Outside of the Queen's Park bubble, most Ontarian voters aren't following the news concerning Progressive Conservative nomination contests, according to a new poll from Forum Research provided exclusively to QP Briefing.
Of those who said they have been following the news — which includes a police investigation, allegations of ballot tampering and intimidation, and discontent among the grassroots — only about a third said it's made their opinion of leader Patrick Brown worse.
Forum Research polled 981 Ontario voters on Aug. 23 and 24, asking, "Based on what you have seen or heard, how aware are you of any news related to the Ontario Progressive Conservative candidate nomination process?"
They found 13 per cent of voters said they're "very aware," 30 per cent said they're "somewhat aware," 30 per cent said they're "not very aware," and 22 per cent said they're "not at all aware." Another 5 per cent weren't sure.
Voters who said they support the PC party were more likely to say they're somewhat or very aware of the news — 52 per cent of PC supporters said so, compared to 32 per cent of Liberal fans, and 41 per cent of New Democratic boosters.
Of those 43 per cent of total voters who said they're somewhat or very aware of the news, 19 per cent said what they've seen or heard has made their opinion of Brown "considerably more negative," 17 per cent said, "somewhat more negative," 12 per cent said, "somewhat more positive," and 6 per cent said, "considerably more positive."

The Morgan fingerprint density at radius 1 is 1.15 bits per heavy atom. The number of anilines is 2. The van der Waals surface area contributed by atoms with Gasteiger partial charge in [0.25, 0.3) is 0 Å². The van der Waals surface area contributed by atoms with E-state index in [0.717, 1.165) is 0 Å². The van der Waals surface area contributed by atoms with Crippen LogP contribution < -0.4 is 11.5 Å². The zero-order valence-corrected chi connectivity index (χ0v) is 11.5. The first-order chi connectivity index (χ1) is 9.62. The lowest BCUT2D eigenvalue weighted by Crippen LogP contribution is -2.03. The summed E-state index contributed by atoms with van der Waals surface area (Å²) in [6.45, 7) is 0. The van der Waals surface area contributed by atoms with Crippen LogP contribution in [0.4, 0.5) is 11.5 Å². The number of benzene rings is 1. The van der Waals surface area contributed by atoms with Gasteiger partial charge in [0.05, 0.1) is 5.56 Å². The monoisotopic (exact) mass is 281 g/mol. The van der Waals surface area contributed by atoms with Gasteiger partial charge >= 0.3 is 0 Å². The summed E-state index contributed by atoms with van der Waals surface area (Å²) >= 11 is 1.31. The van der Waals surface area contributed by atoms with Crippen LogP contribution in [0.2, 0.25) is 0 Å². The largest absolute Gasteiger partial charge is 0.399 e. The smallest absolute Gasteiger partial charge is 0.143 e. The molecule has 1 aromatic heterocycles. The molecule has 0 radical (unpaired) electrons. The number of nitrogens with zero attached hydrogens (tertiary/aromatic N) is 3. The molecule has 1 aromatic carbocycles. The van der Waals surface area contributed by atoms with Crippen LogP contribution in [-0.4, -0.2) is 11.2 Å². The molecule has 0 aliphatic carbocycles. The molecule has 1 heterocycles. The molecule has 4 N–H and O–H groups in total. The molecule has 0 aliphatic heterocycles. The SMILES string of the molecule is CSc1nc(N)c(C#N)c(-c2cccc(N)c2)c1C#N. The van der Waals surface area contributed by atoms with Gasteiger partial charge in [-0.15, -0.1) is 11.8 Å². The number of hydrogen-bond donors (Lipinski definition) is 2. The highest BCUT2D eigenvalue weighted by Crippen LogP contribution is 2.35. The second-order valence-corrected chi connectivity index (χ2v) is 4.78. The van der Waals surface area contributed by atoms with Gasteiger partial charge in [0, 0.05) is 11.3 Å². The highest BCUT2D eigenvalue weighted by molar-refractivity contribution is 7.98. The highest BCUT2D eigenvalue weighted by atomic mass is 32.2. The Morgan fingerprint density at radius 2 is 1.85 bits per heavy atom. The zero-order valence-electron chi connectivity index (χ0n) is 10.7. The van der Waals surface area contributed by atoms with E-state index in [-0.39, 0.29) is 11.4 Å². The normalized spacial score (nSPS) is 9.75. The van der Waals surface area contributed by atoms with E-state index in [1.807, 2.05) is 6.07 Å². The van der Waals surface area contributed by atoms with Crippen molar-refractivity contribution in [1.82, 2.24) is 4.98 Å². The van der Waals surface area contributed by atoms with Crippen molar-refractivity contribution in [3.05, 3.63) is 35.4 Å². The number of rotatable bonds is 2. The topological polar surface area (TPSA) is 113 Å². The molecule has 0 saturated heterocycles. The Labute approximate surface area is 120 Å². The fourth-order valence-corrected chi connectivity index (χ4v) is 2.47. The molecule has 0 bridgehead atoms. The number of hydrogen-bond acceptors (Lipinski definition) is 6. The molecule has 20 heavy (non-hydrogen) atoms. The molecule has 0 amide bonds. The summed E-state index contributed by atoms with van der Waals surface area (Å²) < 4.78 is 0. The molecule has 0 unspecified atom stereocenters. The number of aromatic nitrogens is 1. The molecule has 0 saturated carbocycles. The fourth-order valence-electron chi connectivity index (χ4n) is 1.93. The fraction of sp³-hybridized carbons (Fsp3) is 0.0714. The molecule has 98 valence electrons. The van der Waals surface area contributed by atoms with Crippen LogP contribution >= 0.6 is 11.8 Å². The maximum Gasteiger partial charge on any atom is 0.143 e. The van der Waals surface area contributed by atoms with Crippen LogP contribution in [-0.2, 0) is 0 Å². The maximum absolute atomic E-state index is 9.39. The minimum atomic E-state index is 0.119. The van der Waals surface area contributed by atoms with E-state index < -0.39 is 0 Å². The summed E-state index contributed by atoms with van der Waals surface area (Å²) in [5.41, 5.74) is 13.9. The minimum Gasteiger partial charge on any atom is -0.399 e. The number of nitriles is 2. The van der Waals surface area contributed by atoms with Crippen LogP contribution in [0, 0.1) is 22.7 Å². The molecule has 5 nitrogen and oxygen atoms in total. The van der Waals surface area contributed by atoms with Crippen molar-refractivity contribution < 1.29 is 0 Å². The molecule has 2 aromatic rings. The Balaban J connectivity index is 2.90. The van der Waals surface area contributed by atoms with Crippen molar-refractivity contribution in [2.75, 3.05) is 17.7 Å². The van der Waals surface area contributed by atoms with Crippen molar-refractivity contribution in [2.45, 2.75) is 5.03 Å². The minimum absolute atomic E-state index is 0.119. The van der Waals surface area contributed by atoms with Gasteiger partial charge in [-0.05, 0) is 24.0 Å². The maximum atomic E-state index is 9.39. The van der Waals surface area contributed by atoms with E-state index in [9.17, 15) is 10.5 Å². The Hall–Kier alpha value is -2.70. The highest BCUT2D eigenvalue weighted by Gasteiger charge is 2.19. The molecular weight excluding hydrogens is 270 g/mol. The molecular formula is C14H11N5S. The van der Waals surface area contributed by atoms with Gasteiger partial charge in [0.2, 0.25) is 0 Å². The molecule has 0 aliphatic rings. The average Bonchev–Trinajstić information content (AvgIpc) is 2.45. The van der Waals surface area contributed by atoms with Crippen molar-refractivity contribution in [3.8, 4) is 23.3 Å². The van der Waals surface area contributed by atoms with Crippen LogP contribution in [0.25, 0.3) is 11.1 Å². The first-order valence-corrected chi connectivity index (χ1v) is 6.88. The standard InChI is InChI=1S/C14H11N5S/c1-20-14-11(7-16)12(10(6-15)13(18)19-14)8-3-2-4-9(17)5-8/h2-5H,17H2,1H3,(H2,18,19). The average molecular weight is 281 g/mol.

But the plurality of those — 46 per cent — said the news made their opinion of him "neither more negative nor more positive."
Meanwhile, Tory supporters said they don't hold the news against the PC leader as much as the supporters of other parties do. Among PC supporters, 9 per cent said the news made their opinion of Brown "considerably more negative," and 13 per cent said, "somewhat more negative."
Lorne Bozinoff, president of Forum Research, said in a statement that the polls show "a considerable portion of Ontarians have heard about the Progressive Conservative’s nomination problems," but it's not currently affecting Brown's provincial standing, adding, 'but the longer this process, which is supposed to be relatively simple, remains in the headlines, the more likely it becomes that the issue will hurt his election prospects.”
The poll has a margin of error of three per cent, 19 times out of 20.
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